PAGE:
The Rich List: A pat on the back, but national treasures?

The NBR's Rich List today begs us to celebrate the richest of the rich for, well, being rich. Me, I'd like a broader definition of success if it's all the same

Good on 'em, eh. Yeah, those Rich Listers who again are being draped before the nation like so much fine ermine deserve a pat on the back, if for nothing else than the fact that, in most cases, they've shown how to stay in this country and succeed financially.

I'm especially delighted to read in the NBR this morning that, according to my Newstalk ZB sparring partner Ellen Read, "alongside the established old family money and commercial risk takers of recent years, we are pleased to recognise new faces". It's the new sprouts of growth that are most welcome.

I'm not here to pound the rich just for being rich, and to ignore the good works, or even just the hard work, of some on that list. But there are some 'buts' coming, as you might expect.

I take exception to Nevil Gibson's bold declaration that these 151 very, very wealthy folk are by definition of their wealth "national treasures". Is enriching yourself inherently really something of service to a country? Prosperity is to be valued, as a magnet, a job creator, an opportunity for philanthropy, possibly as a way of improving our terms of trade and our international profile, and more.

But Gibson makes no distinction as to what people do with that wealth. If any of these wealthy individuals buried their assets in a cave or spent their cash on crack, Gibson seems to still want to celebrate them.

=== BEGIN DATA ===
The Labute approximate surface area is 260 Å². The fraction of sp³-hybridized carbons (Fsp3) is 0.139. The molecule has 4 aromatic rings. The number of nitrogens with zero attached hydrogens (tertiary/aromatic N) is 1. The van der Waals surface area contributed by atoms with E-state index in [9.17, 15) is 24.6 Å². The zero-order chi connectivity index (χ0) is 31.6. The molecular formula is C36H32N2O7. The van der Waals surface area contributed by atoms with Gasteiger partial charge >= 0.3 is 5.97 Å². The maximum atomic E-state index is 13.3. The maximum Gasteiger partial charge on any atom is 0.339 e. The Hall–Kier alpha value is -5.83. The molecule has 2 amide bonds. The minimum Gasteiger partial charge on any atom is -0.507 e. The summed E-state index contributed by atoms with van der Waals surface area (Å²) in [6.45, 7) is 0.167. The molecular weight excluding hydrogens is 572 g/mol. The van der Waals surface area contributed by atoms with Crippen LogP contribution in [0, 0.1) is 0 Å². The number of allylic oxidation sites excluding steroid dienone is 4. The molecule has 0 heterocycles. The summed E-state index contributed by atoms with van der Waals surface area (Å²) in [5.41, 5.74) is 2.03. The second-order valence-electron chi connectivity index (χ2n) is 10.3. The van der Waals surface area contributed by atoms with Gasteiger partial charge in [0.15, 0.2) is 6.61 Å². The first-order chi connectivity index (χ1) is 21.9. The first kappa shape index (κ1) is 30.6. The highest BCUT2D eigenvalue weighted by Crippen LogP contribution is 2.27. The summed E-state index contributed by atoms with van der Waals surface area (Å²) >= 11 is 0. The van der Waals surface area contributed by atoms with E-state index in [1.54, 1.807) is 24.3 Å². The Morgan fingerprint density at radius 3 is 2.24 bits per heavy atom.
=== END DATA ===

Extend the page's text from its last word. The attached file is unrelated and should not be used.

The Ercegs, for example, given the role of alcopops in New Zealand's drinking problems, might not be deemed as worthy of praise as Sir James Wallace, who has built a great export business and given millions to the country via his art prize and donated collection. Shouldn't thinking New Zealanders draw a line in the jubilation between a Sir Stephen Tindall and a Graeme Hart? 

Getting yourself super rich on its own is no more worthy of national celebration than learning to losing a few pounds or quitting smoking.

What's more, if history teaches us anything, it's that there are likely to be some crooks, or at least a dishonourable few, on that list. Our wealthiest, from Michael Fay and the other grabbers of the '80s through to the finance company directors of more recent times, hardly have a pure, untarnished reputation.

And what about how they made their money? For a serious business paper, isn't it remarkable that there's no mention in the NBR of the fact that so many of these rich listers made their money in property or the primary sector? We have been told for years, by the likes of the NBR, how we need to diversify, how we won't get rich selling houses to each other. And quite right too.

As we speak, the government is trying to "re-balance" the economy towards exports and away from property, so why is there no discussion of this core issue? Perhaps because they were too busy celebrating wealth for the sake of it? Or does a property developer glisten as much as a high tech exporters in the NBR's eye?

You know what? When it comes to celebrating people in the media this week, I'm as inclined to offer a pat on the back to the beneficiaries featured on Close Up, in some of the best work that programme has done in a long time. Simple voices of people living on benefits, cutting through the stereotypes to the daily grind.